Economist 1/6/16

  1. On January 5th, the Malaysian Airlines announced that passengers on its flights from Kuala Lumpur to Europe would not be able to bring any checked baggage with them. This temporary ban was only scheduled to last for two days, but it created an inevitable backlash from passengers scheduled to fly these routes. Four hours later the luggage ban was lifted on London flights, but remained in place for those to Amsterdam and Paris.The airline blamed “temporary unseasonably strong head winds”, saying that “safety remains at the centre of the airline’s operations”. It seems that the ban for London flights was lifted because the route is served exclusively by the airline’s Airbus A380s.Paris and Amsterdam are both served by the smaller Boeing 777-200ER, which has a much shorter range of 7,065 nautical miles. With a shortest point-to-point route of 6,368 miles between Amsterdam and Kuala Lumpur that doesn’t leave much room for error.
  2. Strong headwinds or tailwinds have a considerable impact on the amount of fuel an aircraft burns. Transatlantic flight times can vary by an hour or two, depending on the speed and direction of the wind. Several airlines have got themselves in trouble in the past.Flying from South East Asia to Europe is more complex than flying across the Atlantic. For a start, it involves passing over a number of regions with potentially dangerous airspace. This can require dramatic changes in planned flightpaths, depending on each airline’s risk analysis and the prevailing air traffic control requirements.. Those who regularly travel between Europe and the Gulf will be familiar with diversions to avoid hotspots such as Iraq and Syria, with planes instead flying up and over Iran and Turkey, or down and through Egypt.
  3. TWO-THIRDS of Americans are overweight, but they underestimate the scale of the problem. The average guess from Americans responding to an Ipsos MORI poll in December estimated the portly population at just 50%. Britain is not much different, where 62% of people are over the recommended healthy weight; most think the population is slimmer, guessing that only 44% are too heavy. France, Germany and other European countries are similarly mistaken. But the biggest gaps between perception and reality are in Middle Eastern countries, such as Israel and Saudi Arabia (see chart). In general, women make better guesses than men but in India and Saudi Arabia, the outliers, men are slightly more accurate.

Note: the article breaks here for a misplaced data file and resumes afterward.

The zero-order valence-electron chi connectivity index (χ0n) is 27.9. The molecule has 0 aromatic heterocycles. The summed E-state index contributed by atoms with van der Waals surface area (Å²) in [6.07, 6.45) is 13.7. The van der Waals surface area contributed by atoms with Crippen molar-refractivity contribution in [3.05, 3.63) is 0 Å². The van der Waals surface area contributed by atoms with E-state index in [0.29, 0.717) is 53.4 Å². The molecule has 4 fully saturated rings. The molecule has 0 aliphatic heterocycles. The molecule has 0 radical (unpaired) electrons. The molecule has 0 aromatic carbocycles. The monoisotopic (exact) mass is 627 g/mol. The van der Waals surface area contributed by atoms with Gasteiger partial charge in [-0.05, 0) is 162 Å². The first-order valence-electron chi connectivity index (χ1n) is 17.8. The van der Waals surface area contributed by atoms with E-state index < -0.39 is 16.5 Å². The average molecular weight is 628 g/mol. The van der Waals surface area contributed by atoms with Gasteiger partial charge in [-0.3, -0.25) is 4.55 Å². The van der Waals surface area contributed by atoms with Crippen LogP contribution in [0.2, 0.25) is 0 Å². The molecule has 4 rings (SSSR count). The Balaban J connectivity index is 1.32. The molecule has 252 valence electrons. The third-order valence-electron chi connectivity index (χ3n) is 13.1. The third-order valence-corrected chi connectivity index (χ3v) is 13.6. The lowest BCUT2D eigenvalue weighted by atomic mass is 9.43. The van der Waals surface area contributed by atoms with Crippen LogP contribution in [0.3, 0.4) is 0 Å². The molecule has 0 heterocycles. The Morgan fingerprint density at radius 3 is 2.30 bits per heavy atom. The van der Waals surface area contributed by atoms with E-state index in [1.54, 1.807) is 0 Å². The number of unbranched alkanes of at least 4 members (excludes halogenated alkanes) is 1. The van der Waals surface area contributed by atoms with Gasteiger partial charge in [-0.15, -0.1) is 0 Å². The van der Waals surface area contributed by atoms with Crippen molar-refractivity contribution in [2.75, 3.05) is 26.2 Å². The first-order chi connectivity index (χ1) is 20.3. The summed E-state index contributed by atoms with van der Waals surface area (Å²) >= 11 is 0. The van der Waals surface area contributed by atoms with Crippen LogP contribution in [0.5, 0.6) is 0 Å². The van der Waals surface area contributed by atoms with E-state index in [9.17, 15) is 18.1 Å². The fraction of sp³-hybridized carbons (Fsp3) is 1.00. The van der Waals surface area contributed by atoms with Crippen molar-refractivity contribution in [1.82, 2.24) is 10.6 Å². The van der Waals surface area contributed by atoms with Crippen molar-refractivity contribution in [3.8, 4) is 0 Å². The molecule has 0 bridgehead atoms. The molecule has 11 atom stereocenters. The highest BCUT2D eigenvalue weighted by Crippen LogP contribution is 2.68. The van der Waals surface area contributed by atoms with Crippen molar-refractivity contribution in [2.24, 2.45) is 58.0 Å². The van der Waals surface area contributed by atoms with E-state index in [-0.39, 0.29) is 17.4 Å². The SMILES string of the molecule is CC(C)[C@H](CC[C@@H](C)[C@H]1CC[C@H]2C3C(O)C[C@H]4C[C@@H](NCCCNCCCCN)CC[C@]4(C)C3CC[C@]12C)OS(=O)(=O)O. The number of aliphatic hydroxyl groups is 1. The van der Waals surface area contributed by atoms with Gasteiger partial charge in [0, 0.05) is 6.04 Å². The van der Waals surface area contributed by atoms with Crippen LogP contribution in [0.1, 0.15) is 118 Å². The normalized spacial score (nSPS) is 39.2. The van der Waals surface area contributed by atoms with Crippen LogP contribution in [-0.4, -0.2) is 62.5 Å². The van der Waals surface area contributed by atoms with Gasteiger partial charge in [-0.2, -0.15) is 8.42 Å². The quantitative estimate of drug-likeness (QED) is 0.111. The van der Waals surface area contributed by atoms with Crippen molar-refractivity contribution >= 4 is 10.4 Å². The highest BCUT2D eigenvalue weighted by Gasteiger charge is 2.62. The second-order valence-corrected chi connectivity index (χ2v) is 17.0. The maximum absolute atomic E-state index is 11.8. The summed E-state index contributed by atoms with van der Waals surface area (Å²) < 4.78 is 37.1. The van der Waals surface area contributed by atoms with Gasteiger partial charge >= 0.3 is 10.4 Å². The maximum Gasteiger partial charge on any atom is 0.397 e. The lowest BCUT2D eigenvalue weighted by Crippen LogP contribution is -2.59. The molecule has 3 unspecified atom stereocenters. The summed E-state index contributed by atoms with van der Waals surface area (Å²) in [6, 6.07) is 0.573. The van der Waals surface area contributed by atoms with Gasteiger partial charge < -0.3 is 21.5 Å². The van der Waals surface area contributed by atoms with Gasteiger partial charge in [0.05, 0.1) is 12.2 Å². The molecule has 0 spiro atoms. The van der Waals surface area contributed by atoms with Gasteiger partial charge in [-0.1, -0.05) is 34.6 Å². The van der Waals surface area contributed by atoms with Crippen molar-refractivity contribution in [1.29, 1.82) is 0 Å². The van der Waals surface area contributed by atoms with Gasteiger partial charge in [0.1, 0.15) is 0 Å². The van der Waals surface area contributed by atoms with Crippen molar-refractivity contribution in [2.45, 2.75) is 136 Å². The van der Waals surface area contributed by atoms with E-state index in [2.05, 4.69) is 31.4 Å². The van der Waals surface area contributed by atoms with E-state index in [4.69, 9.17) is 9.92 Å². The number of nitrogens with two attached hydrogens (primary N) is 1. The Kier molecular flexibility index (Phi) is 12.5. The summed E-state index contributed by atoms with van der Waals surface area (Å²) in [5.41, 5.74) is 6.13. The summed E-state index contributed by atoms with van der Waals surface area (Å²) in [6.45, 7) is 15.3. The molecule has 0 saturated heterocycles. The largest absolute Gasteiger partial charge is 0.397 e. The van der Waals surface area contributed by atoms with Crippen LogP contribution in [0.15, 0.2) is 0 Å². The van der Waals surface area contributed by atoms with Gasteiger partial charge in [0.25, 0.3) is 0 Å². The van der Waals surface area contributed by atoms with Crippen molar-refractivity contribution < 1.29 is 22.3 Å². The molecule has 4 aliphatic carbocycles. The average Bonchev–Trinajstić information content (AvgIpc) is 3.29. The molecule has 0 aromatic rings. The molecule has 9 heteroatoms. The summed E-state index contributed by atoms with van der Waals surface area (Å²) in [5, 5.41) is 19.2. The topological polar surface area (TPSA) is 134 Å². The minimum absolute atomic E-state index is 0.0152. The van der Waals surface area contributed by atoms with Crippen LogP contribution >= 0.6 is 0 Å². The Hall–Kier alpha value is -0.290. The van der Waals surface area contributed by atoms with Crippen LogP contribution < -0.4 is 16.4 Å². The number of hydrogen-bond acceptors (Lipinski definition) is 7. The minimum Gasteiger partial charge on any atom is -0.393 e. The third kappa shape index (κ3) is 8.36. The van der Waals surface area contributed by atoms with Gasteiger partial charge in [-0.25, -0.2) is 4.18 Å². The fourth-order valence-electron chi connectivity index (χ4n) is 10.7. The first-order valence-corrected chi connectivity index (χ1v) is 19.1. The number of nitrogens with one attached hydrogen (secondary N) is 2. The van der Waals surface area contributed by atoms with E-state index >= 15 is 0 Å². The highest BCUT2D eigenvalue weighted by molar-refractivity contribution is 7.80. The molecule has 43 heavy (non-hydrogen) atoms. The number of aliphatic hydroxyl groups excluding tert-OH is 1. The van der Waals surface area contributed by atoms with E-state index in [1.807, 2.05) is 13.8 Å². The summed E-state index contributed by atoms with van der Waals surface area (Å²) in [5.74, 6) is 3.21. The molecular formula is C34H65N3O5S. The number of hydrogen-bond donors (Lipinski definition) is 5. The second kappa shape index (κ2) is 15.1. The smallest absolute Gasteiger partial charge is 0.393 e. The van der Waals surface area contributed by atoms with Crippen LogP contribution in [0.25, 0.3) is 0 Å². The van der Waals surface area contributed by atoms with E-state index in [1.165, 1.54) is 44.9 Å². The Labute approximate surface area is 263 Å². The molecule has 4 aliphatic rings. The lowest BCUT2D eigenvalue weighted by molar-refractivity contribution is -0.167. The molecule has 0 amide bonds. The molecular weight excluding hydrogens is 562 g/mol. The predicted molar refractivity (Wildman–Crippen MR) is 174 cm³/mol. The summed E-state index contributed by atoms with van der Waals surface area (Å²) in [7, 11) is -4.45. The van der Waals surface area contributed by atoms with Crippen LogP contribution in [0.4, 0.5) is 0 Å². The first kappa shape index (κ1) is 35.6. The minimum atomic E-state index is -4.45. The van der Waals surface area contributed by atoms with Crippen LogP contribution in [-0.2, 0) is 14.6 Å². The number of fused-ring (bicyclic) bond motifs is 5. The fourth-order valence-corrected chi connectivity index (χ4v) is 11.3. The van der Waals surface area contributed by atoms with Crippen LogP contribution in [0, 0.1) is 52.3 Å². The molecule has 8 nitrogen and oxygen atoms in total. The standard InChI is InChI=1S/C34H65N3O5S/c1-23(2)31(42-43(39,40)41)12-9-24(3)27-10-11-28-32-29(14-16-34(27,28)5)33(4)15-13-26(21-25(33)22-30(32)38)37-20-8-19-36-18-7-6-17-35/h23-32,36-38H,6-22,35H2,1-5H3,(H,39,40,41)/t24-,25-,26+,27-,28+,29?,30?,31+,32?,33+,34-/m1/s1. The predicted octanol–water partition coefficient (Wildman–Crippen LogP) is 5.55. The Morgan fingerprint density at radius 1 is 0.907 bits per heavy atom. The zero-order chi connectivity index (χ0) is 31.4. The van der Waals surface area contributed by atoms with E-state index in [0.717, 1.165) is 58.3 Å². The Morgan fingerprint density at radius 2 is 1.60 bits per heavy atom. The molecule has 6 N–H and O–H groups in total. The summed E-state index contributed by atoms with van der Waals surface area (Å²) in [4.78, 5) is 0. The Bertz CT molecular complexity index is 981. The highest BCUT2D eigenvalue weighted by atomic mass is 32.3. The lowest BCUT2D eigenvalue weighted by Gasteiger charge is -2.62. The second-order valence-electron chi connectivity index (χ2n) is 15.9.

4. “Free Basics”, a programme that gives its users free access to Facebook and a handful of other online services on their smartphones in 36 poor countries. According to Mr Zuckerberg, Free Basics acts as a gateway drug to the internet: half of those who first experience the internet through the service start paying for full internet access within a month. Though the programme is promoted by Facebook, its costs are borne by the mobile-telecoms operators it works with—in the case of India, Reliance Communications, the country’s fourth-largest.As it turns out, plenty of people are against Free Basics. They include everyone from India’s internet-and-mobile-industry body (of which Facebook is itself a member) to a ragtag group of volunteer activists who mobilised almost 400,000 people to write to the Telecom Regulatory Authority of India (TRAI) as part of a public consultation on whether mobile operators should be allowed to charge different amounts for different forms of data.
  5. Critics of the programme say that Facebook’s generosity is a cover for a land-grab. They argue that Free Basics is a walled garden of Facebook-approved content, that it breaches consumer privacy by sucking up all the data generated by users of Free Basics, and that it is anticompetitive to boot. Moreover, critics fear that if new internet users are merely Facebook users, other online businesses will have no choice but to operate within Facebook’s world.Activists in India won early victories in 2015, leading Facebook to change the name of its service from internet.org, which they said was misleading, and forcing the company to accept more services than those it handpicks. Their biggest victory came in December, when TRAI suspended Free Basics in India pending the results of its consultation process.
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